There were still two more hours in the air. I started to hear the distant screaming again. I popped the last of my allotment. I might as well have gotten stung by a billion ass bees. It shut the screaming people up, but it shut just about everything else up, too. Ah, so that’s where you pesky screaming people live in my brain, tucked in next to perception of self, memory, existence.
Like I said, I’m not a drug person. I’ve decided I quite like those screaming people. The next day I came back, in El Lay and dreaming of Joni Mitchell.
Because we were there mostly for family obligations, and because we are entrenched with two small kids, we didn’t get to do a whole lot of anything. But I did fall in love with those tall palm trees. I mean, I’ve seen a palm tree in my life. We even got some half ass ones in Maryland. I’ve also seen them in the southern states many times. I thought once you saw a palm tree, you’ve seen a damn tree. But these palm trees touch heaven. They are fantastic.
The California sunshine has a different vibe. It infuses everything, like fruit in a glass of water. It kisses those palm trees, it kisses the people. The east coast can be moody and glum, even on sunny days, and that’s not a bad thing, it’s just our innate nature. The west coast people are instantly more approachable, more open, more sunny. And even as we spent most of our days shuttling between hotels and ironing clothes for wedding events, I could still feel that sunshine infusing me and making me feel more open.
I only saw some parts of Los Angeles from a rental car, but I dug the mid-century houses with the hacienda roofs. The houses seemed strangely tight-lipped and silent. If the sun and the people talked, the houses and roads seemed to say very little, exhausted from the congested stop-and-go traffic.
Anyway, I have a few stupid pictures. Let’s take a look together.
I love the Beach Boys. The music inspires me as a writer, and the world is so fortunate to still have Brian as a mental health survivor. We named our two kids after the Beach Boys. I even won a contest to meet Brian and get his autograph.
I guess the next natural step was to drive over to their hometown, Hawthorne, just a mile from LAX, and soak in the sadness of what it might feel like to have your childhood plowed over by a freeway. A monument sits in the place of where the Wilson family home’s front lawn curb would have been. The freeway sits right behind it.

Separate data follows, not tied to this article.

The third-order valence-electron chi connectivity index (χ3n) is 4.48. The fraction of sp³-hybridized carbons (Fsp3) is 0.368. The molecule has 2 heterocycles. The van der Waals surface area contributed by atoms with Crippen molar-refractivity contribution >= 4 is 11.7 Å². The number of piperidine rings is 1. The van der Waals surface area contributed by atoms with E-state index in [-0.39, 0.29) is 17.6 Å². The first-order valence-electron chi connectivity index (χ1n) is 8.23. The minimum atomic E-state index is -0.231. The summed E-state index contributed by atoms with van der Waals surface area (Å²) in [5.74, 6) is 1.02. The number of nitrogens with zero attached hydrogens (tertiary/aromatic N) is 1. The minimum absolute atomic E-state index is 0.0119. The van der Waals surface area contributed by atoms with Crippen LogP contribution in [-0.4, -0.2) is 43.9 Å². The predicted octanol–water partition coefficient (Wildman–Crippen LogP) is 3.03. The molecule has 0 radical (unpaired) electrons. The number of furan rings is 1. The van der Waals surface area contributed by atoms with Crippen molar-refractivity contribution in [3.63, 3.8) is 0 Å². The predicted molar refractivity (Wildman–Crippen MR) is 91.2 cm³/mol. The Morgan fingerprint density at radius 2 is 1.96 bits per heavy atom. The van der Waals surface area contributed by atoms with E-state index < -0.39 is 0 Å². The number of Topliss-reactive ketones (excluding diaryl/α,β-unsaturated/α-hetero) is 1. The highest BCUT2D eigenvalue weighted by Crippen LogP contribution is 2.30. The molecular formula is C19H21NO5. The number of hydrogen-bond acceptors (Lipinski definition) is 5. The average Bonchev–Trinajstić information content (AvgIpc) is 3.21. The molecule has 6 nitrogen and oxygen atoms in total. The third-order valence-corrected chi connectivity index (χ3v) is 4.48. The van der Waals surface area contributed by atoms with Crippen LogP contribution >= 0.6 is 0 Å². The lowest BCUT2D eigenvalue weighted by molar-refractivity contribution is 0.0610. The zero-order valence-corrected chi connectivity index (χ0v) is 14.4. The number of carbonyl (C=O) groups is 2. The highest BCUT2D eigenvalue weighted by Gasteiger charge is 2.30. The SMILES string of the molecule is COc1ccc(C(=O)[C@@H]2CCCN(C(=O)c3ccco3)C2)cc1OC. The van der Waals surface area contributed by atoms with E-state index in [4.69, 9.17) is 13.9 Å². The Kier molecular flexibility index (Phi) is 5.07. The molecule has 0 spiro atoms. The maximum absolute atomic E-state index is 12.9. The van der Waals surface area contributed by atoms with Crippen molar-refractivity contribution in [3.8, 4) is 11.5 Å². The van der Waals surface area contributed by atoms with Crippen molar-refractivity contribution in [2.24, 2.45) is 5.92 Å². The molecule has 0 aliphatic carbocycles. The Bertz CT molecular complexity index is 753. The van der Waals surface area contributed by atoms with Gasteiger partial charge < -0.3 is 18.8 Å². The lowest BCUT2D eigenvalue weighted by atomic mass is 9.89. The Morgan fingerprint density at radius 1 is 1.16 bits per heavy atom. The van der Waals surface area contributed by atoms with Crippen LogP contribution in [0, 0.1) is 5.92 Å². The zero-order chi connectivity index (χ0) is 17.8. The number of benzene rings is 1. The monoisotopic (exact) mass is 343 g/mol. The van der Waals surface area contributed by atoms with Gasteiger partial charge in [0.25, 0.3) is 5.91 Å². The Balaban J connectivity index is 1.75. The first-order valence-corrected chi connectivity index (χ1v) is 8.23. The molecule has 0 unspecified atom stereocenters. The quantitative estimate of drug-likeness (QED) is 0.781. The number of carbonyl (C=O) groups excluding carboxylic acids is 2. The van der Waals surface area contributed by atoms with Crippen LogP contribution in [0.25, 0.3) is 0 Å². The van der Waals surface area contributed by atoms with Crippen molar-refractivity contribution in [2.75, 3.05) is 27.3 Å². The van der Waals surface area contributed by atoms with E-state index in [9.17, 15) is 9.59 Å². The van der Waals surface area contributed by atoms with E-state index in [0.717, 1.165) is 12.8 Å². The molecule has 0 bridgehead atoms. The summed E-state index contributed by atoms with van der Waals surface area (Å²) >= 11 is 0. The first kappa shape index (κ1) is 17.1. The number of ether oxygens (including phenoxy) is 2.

Like everything with the Beach Boys, it will depress the hell out of you if you linger too long.
Sad gift shop items are one of my passions. Our hotel had a gift shop, a place my wife visited and claimed “had nothing,” but then she added “I’m sure you’ll find something.” I sure did.
I went in there and found many things to marvel over. Backed-over twice in the pick-up-truck Nemo was my personal favorite.
Nemo, you okay bud?
I collect shotglasses. It’s a hobby I always figured I’d take up in old age. Obviously if you know anything about me, you know I collect a billion things — records, 1980s toys, bootleg toys, Nintendo stuff, video games, Ninja Turtles, boomboxes — I don’t have any particular affinity for shotglasses or even for liquor. It just seemed like a thing to do at some point in my life.
Long ago I decided my criteria for choosing them would be “the stupidest one available.” The hotel gift shop was like, “I got you.”
Also I grabbed this magnet because I like to set money on fire, and it has hilariously bad kerning.
This magnet does not give a fuck. This magnet has no interest in design. It took five seconds to make. It is a magnet that says, “look, are you going to buy me or what? Because I don’t care.”
The answer was yes.
Most of my trip was spent milling about the Rite Aid across the street from the hotel after the kids went to bed. I mean, they’re sleeping in the one bed in our room, and I needed to get out. Downtown LA doesn’t have a ton of excitement within walking distance. There’s Skid Row, Starbucks, a bunch of stupid “build your own quinoa bowl” restaurants, and this Rite Aid that has an ice cream shop.